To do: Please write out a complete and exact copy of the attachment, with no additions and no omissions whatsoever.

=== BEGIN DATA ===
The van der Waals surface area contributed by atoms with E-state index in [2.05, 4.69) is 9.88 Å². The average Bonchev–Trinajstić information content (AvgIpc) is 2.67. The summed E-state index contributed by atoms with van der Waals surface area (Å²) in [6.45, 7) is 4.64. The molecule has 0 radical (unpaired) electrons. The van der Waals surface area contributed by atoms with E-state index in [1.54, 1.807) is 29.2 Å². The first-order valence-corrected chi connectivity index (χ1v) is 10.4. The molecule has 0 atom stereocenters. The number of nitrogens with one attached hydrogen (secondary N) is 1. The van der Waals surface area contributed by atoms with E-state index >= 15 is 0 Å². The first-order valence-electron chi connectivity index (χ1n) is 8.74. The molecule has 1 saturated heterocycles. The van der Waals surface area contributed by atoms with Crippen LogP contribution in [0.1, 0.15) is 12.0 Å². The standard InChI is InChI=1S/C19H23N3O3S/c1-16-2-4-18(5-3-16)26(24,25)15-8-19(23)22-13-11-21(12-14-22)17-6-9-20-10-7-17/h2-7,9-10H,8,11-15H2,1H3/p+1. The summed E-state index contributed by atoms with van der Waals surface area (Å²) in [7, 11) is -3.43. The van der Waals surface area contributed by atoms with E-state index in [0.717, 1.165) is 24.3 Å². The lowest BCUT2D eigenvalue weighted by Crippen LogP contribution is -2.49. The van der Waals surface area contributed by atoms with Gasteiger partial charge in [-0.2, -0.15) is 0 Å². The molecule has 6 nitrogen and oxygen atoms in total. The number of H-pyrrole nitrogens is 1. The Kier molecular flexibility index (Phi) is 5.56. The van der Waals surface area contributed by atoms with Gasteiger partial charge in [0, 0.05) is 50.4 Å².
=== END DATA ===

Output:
The van der Waals surface area contributed by atoms with E-state index in [2.05, 4.69) is 9.88 Å². The average Bonchev–Trinajstić information content (AvgIpc) is 2.67. The summed E-state index contributed by atoms with van der Waals surface area (Å²) in [6.45, 7) is 4.64. The molecule has 0 radical (unpaired) electrons. The van der Waals surface area contributed by atoms with E-state index in [1.54, 1.807) is 29.2 Å². The first-order valence-corrected chi connectivity index (χ1v) is 10.4. The molecule has 0 atom stereocenters. The number of nitrogens with one attached hydrogen (secondary N) is 1. The van der Waals surface area contributed by atoms with E-state index >= 15 is 0 Å². The first-order valence-electron chi connectivity index (χ1n) is 8.74. The molecule has 1 saturated heterocycles. The van der Waals surface area contributed by atoms with Crippen LogP contribution in [0.1, 0.15) is 12.0 Å². The standard InChI is InChI=1S/C19H23N3O3S/c1-16-2-4-18(5-3-16)26(24,25)15-8-19(23)22-13-11-21(12-14-22)17-6-9-20-10-7-17/h2-7,9-10H,8,11-15H2,1H3/p+1. The summed E-state index contributed by atoms with van der Waals surface area (Å²) in [7, 11) is -3.43. The van der Waals surface area contributed by atoms with E-state index in [0.717, 1.165) is 24.3 Å². The lowest BCUT2D eigenvalue weighted by Crippen LogP contribution is -2.49. The van der Waals surface area contributed by atoms with Gasteiger partial charge in [-0.2, -0.15) is 0 Å². The molecule has 6 nitrogen and oxygen atoms in total. The number of H-pyrrole nitrogens is 1. The Kier molecular flexibility index (Phi) is 5.56. The van der Waals surface area contributed by atoms with Gasteiger partial charge in [0, 0.05) is 50.4 Å².